Monday, 16 May 2016

#EUref: pick a side

A headline in yesterday's Telegraph that Labour leader Jeremy Corbyn will refuse to 'share a platform' with David Cameron when campaigning for Britain to remain in the European Union will have come as no surprise for anyone who has followed the rise of Corbyn, and seen him to be the lightweight, petulant egotist that he undoubtedly is.  However, it was – in my view – indicative of how widespread certain misconceptions about referendum campaigning have become.

In writing before about how the conflation of a national plebiscite with traditional party politics has seeped into the mainstream, I have laid much of the blame for this at the door of the SNP – but this way of thinking is becoming more and more prevalent across the political spectrum, and I think it bears another look.

He gets it…

For the benefit of those who haven't quite grasped this yet, it is worth making very clear that in a referendum, there are only two sides.  You do not get your own side, all to yourself.  This means that if you are a Labour MP or activist who is campaigning for 'Remain', you are on the same side as David Cameron; you are on the same side as George Osborne; you are on the same side as Theresa May; you are on the same side as Ryanair.  You may not like it, but you are – because, on this one issue (even if on nothing else), you want the same outcome as them.

You could avoid that by being a Labour MP or activist who is campaigning to 'Leave' the EU, of course.  But then you would be on the same side as Nigel Farage, Boris Johnson, George Galloway and Katie Hopkins.  Whether you like it or not.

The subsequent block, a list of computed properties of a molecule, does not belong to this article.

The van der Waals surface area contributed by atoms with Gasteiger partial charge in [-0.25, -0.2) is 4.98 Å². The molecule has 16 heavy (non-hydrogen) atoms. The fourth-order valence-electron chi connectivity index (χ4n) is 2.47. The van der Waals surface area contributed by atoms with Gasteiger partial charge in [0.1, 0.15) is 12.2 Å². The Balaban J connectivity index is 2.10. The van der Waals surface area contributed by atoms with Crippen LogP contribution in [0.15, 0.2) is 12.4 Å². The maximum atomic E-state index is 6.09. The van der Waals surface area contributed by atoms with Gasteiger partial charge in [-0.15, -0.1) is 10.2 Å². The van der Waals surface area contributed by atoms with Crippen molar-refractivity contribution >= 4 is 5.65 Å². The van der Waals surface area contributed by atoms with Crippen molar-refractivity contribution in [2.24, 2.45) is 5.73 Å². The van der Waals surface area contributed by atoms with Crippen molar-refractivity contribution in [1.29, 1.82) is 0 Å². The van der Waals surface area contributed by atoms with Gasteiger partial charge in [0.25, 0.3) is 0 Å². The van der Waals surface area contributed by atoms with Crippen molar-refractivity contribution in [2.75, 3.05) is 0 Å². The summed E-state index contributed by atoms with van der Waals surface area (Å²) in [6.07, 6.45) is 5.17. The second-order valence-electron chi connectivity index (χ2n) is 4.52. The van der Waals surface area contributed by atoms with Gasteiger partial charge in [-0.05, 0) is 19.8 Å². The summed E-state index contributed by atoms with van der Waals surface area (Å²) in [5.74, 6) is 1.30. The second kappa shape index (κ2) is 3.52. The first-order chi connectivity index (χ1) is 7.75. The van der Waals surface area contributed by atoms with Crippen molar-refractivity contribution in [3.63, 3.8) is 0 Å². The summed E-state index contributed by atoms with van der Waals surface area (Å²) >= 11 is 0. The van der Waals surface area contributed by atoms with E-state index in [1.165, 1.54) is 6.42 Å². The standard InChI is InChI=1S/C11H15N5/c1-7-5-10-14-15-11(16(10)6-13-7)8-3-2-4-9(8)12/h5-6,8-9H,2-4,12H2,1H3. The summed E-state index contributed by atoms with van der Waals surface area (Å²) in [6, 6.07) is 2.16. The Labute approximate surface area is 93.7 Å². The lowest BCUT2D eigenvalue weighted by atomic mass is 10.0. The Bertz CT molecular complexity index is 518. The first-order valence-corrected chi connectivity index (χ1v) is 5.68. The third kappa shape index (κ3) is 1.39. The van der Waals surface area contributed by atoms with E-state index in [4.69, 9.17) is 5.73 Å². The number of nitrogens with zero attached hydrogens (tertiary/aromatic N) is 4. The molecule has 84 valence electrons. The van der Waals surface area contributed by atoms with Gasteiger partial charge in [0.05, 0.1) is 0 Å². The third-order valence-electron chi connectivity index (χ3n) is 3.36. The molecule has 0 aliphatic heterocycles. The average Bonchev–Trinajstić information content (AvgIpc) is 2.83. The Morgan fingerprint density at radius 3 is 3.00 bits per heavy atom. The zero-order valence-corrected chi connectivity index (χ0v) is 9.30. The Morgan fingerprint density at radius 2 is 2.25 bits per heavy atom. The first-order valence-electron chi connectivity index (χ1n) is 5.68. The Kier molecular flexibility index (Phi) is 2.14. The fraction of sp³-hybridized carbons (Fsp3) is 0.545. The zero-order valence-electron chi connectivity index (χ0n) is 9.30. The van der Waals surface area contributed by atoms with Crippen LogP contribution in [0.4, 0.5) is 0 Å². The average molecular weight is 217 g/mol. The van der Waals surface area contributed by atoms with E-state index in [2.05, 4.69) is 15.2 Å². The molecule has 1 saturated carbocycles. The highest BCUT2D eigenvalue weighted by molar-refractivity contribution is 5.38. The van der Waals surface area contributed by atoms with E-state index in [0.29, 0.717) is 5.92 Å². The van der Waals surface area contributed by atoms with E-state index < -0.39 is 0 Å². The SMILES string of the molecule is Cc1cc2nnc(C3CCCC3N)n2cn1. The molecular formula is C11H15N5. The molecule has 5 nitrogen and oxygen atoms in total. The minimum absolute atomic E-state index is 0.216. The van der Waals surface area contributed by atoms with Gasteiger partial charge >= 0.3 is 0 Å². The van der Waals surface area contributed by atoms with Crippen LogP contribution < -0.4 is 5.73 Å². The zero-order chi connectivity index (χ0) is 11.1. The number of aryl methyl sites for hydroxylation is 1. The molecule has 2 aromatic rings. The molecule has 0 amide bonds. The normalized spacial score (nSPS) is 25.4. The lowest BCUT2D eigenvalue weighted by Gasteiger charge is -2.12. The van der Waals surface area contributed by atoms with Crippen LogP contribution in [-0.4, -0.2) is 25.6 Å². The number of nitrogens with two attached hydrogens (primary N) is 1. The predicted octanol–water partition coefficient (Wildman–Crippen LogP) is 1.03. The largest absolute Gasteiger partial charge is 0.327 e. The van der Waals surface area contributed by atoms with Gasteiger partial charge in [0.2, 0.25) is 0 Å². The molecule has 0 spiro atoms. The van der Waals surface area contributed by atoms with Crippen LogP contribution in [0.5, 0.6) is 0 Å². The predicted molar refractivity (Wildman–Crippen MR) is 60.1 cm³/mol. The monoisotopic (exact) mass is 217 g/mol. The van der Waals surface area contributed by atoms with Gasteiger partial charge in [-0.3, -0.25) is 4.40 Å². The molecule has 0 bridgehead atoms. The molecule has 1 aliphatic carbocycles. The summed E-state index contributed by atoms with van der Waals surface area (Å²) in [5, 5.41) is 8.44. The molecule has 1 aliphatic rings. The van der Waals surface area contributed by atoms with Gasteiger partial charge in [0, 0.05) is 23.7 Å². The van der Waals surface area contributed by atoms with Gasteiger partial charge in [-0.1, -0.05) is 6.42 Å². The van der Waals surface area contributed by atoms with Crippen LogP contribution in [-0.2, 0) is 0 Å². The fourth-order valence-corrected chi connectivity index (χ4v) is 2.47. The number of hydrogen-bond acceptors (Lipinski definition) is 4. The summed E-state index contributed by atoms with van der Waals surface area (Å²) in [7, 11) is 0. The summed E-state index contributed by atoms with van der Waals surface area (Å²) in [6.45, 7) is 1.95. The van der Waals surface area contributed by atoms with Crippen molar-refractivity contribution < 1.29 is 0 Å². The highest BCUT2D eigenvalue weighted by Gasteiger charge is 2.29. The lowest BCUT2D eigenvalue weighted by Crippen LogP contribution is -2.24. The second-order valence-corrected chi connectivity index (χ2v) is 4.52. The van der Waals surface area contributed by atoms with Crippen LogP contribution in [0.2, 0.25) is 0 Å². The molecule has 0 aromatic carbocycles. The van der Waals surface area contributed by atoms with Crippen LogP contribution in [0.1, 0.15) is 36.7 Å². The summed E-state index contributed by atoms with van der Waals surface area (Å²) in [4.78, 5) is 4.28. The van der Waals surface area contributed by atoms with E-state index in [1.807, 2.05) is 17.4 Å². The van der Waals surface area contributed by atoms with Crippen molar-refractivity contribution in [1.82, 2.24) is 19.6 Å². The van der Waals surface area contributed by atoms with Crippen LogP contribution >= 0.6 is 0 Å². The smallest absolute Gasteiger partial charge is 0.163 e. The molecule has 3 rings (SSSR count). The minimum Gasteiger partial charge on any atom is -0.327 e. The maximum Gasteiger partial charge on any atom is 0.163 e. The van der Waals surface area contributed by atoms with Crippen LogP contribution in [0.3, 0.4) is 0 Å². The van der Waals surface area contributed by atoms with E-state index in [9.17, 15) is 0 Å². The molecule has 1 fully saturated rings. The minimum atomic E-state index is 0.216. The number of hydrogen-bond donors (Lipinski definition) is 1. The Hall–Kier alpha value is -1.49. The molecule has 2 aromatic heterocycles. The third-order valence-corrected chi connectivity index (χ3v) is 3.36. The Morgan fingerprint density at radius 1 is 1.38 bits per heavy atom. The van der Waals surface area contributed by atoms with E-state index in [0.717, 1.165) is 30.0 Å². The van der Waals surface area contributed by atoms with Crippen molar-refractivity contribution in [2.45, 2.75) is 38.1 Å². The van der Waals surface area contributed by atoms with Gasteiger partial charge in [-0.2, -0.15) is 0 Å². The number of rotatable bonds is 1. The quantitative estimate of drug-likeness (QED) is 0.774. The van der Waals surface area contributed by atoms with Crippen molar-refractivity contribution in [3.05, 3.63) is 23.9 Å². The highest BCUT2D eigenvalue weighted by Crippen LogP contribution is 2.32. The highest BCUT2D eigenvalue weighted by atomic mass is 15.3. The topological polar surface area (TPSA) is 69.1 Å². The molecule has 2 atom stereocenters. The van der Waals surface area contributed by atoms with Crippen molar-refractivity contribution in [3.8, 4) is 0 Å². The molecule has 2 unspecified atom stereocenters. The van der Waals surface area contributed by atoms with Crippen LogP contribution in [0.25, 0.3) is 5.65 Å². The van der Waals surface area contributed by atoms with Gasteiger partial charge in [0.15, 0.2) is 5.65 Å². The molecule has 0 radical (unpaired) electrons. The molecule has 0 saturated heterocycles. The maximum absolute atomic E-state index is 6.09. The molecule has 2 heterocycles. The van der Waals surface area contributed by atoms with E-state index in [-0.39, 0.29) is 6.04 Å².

It is a common obfuscation to claim that even if you agree with the Prime Minister that Britain should stay in the EU, you fundamentally disagree with him about what the EU should look like, and what Britain's role in the union should be – and that this makes your position distinct from his.

The referendum is not about that.  This is a single-issue vote; Remain, or Leave.  Pick a side.  There is no third option where you get to say "I'm basically Remain…  But not like he is!"  Remain is Remain; it's as simple as that.

This, after all, is surely the point of holding a referendum on the topic at all?  It (in theory, at least) allows the campaign to strip away all the other gumf and focus purely on the issue, getting away from the "we are the good people, and that makes us different from those bad people" bloviating that we see so often in day-to-day party politics.

In refusing to put aside his differences with the Prime Minister in order to campaign on their one point of common ground in the run-up to this vote, Corbyn shows us that keeping his image intact is more important to him than the cause he professes to support – and once again makes the conversation about him, rather than about the topic at hand.

Saturday, 7 May 2016

#F1 – Red Bull's woes

The talk recently has been of Ferrari being a team 'in crisis' – all of which has let the issues at Red Bull slip a little under the radar.  Performance has dropped off in the past couple of seasons, and Red Bull – a team which had become so accustomed to winning not so long ago – are now much more used to fighting midfield battles, and high-profile fallings out with longstanding engine supplies Renault have only compounded the team's decline.

However, Red Bull's problems have come to the fore in the past couple of days, as it was revealed that Max Verstappen will be promoted from the junior Toro Rosso team to drive for Red Bull for the rest of this season, in place of Russian Daniil Kvyat.

It is a decision which comes close to completely incomprehensible.  As I remarked on Twitter on Thursday when this news first broke, when even a current driver (and former World Champion) in the shape of Jenson Button is laying into a team's decision-making process, you have to think that something is going seriously wrong.